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Column: Wimbledon cancellation wipes out opportunities for champions and contenders

Novak Djokovic kisses the trophy on the balcony of Centre Court in July 2015.
Novak Djokovic kisses his trophy on the balcony of Centre Court after winning the men’s singles final against Roger Federer at Wimbledon on July 12, 2015.
(Kirsty Wigglesworth / Associated Press)

By now, the daily bludgeoning of bad news has left us numb.

With the NBA, NHL and Major League Baseball on indefinite hold, March Madness canceled and everyday life around the world disrupted by the COVID-19 pandemic, it’s difficult to feel sad about the disappearance of another competition from the sports calendar. The cancellation of Wimbledon — formally known as The Championships — pierces the numbness.

“I’m Shooked,” Serena Williams, who is one Slam event singles title from matching Margaret Court’s record of 24, said on Twitter. And she’s not alone.

“Devastated,” Roger Federer, the men’s career leader with 20 Grand Slam event singles titles, said on Twitter. “There is no GIF for these things that I am feeling.”

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It stings for reasons big and small. For opportunities lost and potential not realized among players. For the interruption of traditions that are old but never outmoded. For the absence of Wimbledon’s unmatched sense of occasion as the longest-played Grand Slam event. For the archaic but distinctive insistence that players wear white, keeping the attention on them and not their clothing.

It hurts because there won’t be any strawberries and cream served at the All England Lawn Tennis Club, a tradition that began in 1877, and because Wimbledon was a sure sign of summer and the peak of tennis season. The whole season is in limbo, the BNP Paribas Open and Miami Open having been wiped out along with clay-court events. The French Open was postponed from June until Sept. 20. The men’s and women’s tours on Wednesday announced the suspension of competition until July 13, eliminating early European grass-court play.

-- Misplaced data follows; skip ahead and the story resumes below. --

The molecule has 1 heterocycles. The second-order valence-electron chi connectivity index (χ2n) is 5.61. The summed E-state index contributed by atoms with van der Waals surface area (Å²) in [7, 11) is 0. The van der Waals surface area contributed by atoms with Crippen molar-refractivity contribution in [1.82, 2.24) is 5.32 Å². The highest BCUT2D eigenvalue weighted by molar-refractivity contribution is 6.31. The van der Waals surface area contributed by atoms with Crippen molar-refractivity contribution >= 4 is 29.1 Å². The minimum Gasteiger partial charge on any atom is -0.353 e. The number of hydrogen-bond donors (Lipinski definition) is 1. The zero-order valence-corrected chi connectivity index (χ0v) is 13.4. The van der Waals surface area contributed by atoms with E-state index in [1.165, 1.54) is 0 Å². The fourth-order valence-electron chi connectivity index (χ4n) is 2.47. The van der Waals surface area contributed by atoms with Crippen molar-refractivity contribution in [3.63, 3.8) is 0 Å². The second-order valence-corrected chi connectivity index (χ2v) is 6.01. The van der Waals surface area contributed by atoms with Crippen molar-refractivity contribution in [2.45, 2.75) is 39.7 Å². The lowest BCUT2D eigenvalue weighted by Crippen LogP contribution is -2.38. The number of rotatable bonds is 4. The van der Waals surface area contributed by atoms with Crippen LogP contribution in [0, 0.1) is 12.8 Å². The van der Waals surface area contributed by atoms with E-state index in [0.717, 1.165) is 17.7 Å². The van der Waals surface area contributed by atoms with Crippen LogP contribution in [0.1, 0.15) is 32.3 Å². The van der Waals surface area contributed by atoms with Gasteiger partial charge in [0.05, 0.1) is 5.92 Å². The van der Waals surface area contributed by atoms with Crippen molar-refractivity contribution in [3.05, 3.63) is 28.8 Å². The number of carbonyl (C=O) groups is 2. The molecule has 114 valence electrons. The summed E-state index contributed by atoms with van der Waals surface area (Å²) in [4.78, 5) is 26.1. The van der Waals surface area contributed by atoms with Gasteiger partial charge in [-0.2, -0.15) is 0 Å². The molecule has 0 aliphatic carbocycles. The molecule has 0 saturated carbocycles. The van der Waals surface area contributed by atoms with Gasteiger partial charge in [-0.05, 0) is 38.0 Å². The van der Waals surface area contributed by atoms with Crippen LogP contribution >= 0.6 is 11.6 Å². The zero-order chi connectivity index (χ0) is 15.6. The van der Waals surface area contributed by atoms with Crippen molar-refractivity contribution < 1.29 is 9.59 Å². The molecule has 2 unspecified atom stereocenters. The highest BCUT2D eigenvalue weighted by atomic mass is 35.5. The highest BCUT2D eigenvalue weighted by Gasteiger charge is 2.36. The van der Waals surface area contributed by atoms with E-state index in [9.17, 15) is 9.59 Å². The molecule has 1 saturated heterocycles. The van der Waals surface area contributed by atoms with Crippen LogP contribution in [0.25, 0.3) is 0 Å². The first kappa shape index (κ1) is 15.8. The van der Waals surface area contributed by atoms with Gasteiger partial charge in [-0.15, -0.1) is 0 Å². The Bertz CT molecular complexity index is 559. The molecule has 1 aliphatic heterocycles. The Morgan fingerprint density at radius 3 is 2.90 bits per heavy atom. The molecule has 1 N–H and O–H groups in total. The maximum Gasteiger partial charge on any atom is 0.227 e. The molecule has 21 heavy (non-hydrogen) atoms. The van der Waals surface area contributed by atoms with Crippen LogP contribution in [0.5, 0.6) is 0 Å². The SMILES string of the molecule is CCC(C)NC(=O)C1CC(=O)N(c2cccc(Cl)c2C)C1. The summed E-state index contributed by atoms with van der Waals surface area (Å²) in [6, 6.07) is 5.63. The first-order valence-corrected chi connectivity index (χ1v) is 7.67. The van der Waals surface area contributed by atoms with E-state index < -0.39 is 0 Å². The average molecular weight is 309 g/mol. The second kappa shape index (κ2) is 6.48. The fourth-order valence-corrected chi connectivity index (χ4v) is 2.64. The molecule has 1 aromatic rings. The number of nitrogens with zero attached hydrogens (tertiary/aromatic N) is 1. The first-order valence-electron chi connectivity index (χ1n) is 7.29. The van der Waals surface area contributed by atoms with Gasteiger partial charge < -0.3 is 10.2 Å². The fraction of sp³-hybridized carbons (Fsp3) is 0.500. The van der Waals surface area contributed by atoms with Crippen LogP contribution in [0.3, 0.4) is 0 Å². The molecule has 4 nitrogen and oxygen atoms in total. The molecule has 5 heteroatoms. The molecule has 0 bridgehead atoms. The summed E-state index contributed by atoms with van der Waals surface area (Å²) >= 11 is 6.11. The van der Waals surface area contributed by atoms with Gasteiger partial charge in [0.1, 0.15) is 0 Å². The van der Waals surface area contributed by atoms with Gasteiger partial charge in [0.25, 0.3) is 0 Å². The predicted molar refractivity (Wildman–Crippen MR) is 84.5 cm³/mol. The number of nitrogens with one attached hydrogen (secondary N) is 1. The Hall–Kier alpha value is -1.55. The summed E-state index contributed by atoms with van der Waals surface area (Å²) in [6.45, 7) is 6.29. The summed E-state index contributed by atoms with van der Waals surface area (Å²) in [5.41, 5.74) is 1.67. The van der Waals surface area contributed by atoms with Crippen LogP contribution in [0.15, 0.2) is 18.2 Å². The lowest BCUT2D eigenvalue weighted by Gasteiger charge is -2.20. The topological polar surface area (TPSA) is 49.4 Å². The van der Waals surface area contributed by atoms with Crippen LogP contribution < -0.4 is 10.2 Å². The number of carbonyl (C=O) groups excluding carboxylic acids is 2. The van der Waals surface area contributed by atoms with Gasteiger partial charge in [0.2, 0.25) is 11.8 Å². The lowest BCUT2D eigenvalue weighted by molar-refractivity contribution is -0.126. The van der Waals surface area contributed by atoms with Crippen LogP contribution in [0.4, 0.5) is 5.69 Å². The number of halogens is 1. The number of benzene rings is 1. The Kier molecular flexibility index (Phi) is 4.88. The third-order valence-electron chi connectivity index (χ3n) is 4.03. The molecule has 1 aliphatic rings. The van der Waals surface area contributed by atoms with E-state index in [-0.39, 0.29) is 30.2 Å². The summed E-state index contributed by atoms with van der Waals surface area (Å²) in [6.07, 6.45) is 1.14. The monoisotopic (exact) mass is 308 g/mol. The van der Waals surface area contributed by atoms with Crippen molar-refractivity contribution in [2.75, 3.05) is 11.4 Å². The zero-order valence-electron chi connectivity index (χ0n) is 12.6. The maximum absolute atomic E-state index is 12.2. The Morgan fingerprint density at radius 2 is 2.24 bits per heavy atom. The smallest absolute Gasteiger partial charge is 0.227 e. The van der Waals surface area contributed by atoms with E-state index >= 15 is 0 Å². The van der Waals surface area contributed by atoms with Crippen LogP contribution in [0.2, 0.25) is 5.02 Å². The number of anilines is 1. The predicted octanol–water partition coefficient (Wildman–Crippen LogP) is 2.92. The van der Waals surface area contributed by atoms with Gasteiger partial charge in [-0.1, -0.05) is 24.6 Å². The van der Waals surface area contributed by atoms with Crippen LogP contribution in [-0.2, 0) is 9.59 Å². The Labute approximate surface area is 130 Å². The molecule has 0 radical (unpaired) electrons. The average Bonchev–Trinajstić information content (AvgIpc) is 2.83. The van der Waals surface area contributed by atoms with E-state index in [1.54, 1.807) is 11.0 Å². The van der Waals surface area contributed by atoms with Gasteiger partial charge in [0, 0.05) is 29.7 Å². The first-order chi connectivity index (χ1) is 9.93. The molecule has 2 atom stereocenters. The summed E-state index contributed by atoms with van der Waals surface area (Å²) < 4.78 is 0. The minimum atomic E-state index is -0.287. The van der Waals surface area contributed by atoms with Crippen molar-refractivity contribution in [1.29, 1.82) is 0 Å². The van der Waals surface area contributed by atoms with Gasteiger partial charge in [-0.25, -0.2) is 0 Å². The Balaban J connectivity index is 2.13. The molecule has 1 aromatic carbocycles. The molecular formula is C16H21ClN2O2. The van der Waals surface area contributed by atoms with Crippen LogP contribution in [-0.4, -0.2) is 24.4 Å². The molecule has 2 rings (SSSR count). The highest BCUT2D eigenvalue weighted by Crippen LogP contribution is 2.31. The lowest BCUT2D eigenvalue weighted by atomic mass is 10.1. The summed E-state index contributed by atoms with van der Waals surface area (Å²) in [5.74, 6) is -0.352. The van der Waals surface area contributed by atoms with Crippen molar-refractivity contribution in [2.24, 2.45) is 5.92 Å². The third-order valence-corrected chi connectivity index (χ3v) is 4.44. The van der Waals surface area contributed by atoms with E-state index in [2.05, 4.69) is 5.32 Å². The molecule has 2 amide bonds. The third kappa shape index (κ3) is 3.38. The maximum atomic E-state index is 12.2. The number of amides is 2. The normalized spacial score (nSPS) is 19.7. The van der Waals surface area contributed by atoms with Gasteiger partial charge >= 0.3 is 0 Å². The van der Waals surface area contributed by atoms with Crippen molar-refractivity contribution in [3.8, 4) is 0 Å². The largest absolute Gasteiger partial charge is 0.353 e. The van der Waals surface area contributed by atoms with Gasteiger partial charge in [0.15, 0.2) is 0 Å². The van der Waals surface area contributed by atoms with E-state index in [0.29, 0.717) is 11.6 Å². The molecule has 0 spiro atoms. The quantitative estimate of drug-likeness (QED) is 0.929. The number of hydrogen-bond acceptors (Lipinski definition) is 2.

The U.S. Tennis Assn. said Wednesday it is “preparing for all contingencies” related to the U.S. Open’s scheduled dates of Aug. 24 through Sept. 13, and that’s not far off. In the meantime, the Billie Jean King National Tennis Center, site of the U.S. Open, is scheduled next week to be turned into a temporary hospital to treat the flood of COVID-19 patients stretching medical facilities in New York beyond their breaking point.

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Wimbledon had previously been canceled only because of World Wars I and II. This is a different battle, best fought by staying home if you’re not performing an essential service. The newest heroes among us wear scrubs and grocery store name tags.

Wimbledon organizers had to cancel after they ruled out playing in front of empty seats or postponing the event from its original dates of June 29-July 12 to a potentially crowded late-year schedule. Restrictions on travel and mass gatherings in the United Kingdom and elsewhere meant continuing their plans could have endangered the health of the ball kids, officials, and hundreds of others who stage the Wimbledon fortnight.